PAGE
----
Whether you are replacing the grass in a bare area or trying to start an entirely new lawn, you will have to choose between sod and seed for the grass installation. There are benefits and drawbacks to both, but the following information will help you choose which option is best for your specific needs.
A square foot of sod costs more than seed for the same coverage area. With both options, you will need to remove old turf and weeds from the area as well as bring in fresh topsoil, compost, and fertilizer to improve soil quality. Since sod is already mature grass, you can often succeed with planting with only rudimentary soil preparation — turf removal, some light tilling, and maybe a bit of compost. Seed will require more intensive preparation, which comes at a greater cost, so that the grass has the nutrients it needs for quick growth and to ensure there is no weed competition. Yet even with the higher cost of soil preparation, seed is still typically less expensive than sod. If cost is your main deciding factor, seed is the better option.
It can be difficult to contrast seeding to sod installation on the merits of effort. Both options require the removal of the turf. The best way is to cut out the old turf layer in strips, roll it up, and dispose of or compost it. If the turf is patchy, you can simply till it in instead if you are planting sod, but tilling isn't recommended for seed since some roots may survive and regrow to compete with the grass seedlings.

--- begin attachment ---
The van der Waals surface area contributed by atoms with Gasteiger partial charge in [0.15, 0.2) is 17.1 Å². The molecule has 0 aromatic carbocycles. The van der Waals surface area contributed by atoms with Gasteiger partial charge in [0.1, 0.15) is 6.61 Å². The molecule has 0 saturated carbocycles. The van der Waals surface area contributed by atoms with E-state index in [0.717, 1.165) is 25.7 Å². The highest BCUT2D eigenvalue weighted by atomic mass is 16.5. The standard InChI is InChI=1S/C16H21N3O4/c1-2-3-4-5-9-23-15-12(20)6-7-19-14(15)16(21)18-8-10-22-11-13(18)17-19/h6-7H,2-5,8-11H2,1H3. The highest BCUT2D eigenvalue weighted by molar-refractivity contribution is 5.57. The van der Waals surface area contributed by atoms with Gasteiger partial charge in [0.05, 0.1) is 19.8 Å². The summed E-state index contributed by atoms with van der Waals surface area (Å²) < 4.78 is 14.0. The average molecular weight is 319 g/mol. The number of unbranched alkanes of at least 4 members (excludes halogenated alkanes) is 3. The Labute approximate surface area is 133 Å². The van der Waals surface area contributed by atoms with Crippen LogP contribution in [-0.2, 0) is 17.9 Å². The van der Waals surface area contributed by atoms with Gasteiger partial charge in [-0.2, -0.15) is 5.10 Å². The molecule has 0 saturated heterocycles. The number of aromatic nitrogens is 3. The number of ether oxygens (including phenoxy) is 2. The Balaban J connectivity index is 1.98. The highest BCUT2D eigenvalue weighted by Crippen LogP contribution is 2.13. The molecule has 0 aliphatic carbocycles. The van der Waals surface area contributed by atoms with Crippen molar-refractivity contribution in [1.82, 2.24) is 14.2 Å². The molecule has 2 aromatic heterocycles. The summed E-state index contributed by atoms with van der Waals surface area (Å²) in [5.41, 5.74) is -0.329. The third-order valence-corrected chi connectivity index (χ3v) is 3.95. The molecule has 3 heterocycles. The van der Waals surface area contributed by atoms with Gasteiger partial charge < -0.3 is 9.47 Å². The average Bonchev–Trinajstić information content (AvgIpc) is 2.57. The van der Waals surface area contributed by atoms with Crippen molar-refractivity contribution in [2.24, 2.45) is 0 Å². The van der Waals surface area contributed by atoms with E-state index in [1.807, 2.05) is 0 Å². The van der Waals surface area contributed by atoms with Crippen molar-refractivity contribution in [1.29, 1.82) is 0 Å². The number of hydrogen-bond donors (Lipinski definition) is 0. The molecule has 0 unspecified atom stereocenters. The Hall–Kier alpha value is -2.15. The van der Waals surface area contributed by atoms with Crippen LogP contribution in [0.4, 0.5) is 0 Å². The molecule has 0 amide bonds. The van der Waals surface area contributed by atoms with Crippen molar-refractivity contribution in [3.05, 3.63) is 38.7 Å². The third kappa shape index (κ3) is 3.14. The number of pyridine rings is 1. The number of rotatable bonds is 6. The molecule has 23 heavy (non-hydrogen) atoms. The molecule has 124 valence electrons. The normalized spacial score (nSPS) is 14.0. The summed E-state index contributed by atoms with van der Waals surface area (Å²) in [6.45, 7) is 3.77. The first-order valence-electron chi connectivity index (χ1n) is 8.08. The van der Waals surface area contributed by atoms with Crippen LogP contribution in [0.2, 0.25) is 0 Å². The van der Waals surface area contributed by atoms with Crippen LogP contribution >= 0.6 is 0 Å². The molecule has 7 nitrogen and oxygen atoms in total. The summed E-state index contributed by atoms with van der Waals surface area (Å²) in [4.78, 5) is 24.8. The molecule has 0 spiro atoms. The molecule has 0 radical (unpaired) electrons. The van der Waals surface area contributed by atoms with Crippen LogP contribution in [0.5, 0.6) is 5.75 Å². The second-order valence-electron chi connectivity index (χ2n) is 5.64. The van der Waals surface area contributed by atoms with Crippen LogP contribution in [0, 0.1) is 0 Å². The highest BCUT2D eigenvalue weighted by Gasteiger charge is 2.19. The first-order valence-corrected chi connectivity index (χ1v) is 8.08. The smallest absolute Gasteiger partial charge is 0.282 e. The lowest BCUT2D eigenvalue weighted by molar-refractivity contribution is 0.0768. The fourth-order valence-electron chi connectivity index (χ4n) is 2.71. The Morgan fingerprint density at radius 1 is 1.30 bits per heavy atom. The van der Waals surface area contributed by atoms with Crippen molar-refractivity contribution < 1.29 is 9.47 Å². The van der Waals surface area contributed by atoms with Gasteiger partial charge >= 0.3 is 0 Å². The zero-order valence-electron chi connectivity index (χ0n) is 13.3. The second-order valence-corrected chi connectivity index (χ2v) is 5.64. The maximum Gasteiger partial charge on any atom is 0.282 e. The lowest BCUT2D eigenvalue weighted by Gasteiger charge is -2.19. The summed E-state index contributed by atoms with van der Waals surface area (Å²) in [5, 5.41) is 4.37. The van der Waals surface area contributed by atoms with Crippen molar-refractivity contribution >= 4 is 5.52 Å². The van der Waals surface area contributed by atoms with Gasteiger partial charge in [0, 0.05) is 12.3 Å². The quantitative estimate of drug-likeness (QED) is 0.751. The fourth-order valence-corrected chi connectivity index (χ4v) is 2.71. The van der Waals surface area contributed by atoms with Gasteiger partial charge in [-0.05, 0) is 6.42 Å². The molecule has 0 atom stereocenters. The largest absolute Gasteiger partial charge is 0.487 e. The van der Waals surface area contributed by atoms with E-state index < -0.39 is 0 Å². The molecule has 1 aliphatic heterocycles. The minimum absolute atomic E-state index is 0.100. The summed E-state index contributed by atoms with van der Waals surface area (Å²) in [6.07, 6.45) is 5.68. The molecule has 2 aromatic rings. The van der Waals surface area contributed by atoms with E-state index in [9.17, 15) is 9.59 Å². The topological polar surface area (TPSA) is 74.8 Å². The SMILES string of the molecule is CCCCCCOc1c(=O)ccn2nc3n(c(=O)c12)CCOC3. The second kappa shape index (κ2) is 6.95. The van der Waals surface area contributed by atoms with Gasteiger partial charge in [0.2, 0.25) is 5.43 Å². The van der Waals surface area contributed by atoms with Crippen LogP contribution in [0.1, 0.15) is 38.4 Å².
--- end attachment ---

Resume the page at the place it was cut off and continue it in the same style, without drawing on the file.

Once the sod is laid or the grass seed is spread, though, seed becomes a lot more effort-intensive. With sod, all you need to do is water it once or twice a day and wait for the roots to establish. With seed, you must keep people and animals off the area, and then water several times a day to increase seed germination and prevent the seed from blowing away. You must also overseed later to thicken up bare areas where the seed didn't germinate, was washed away, or was consumed by birds. Overall, seed requires more effort to establish compared to sod.
If an instant lawn is your desire, then sod is the clear winner. A sod lawn can be used lightly within days of being installed, and it's typically fully established within a week or two.
Seed, on the other hand, can take a month or more before it is established enough to mow and walk on. It can take even longer before you have the full, lush lawn that sod supplies almost immediately.